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A negative externality is “a negative effect of a production, consumption or
other economic decision that is not specified a s a liability in a contact” (The
Core Team, 2017). There are lots of different negative production externalities
such as: air pollution from factories, damage to the environment from
industrial ocean fishing, external costs of fertilizers and pesticides used in
farming, noise pollution from the airline industry to name a few. Negative
consumption externalities on the other hand includes for example: fly-tipping
of household waste, effects of passive smoking, impact on family life from
gambling and alcohol addiction, noise pollution from sport and music events. Spill
over costs are created by these externalities which then causes market failure.

To show how this leads to market failure, one has to make a
distinction between the private costs and benefits to the individual consumer
and producer and the social costs and benefits to society as a whole. If we add
together private cost and external cost, the result is social cost. In the
diagram above, P1, Q1 is a free market optimum. This means that the marginal
private cost of consumption and production is equal to the marginal private
benefits. However, if there are negative externalities then the marginal social
cost curve lies above the marginal private cost curve due to the addition of
external costs. If the marginal social cost is positioned away from the
marginal private cost then the marginal external cost of extra output is
assumed to be increasing. The difference between the two curves (MSC and MPC)
shown by the dotted red vertical line is the external cost which is associated
with the output Q1. If these externalities are not taken into account, this can
lead to market failure.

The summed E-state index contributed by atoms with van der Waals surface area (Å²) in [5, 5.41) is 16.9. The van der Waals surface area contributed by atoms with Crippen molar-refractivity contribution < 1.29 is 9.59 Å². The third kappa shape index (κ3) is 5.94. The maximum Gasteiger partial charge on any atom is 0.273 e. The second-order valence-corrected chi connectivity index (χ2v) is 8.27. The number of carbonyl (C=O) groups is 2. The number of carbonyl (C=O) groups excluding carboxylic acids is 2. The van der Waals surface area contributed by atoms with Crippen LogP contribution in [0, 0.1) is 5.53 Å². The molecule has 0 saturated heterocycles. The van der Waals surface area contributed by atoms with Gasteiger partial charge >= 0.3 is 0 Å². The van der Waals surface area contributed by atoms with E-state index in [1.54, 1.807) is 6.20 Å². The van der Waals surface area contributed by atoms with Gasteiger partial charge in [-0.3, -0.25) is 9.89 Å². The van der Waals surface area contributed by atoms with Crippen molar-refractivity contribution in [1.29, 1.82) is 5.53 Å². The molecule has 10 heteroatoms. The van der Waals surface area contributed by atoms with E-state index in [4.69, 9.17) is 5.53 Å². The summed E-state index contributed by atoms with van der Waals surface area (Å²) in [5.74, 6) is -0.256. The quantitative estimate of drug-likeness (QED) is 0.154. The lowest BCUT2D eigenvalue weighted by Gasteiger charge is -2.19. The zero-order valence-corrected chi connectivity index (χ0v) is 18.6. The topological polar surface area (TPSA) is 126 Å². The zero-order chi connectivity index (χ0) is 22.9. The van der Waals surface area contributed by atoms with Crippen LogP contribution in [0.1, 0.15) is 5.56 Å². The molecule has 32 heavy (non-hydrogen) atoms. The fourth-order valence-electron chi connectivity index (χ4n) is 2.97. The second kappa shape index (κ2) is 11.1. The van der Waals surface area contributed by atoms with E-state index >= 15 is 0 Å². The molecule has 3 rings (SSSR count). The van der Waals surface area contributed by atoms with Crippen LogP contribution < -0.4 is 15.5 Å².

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Preferably, one would need another output as shown in the
diagram as Q2 – a quantity which is less than Q1. Without intervention, free
market can overprovide or overconsume goods and services where there are
negative externalities. P2, Q2 in the diagram takes into account the negative
externalities and therefore creates the social optimum output. The equilibrium
level of output delivered by a free market is at Q1 where marginal private
benefit equals marginal private cost and it is allocatively inefficient. One would
assume in this example that there are no externalities arising from consumption
so the social optimum is at P2, Q2 when we take into account the externalities.
There is also a deadweight loss of welfare due to market failure. The shaded
area on the diagram shows the social welfare loss which is caused when the
market output supplied is higher than the social optimum which in turn is a
wasteful allocation of resources.

Using corn farming as an example, a farmer uses his private
costs such as fertiliser to help his crops grow in both quality and quantity.
However, some of this fertiliser goes into a river nearby and contaminates the
water thereby causing fish to die which in turn incurs a negative externality
on the fisherman and the land owners downstream. There are three possible
solutions for these negative externalities – taxation, regulation and property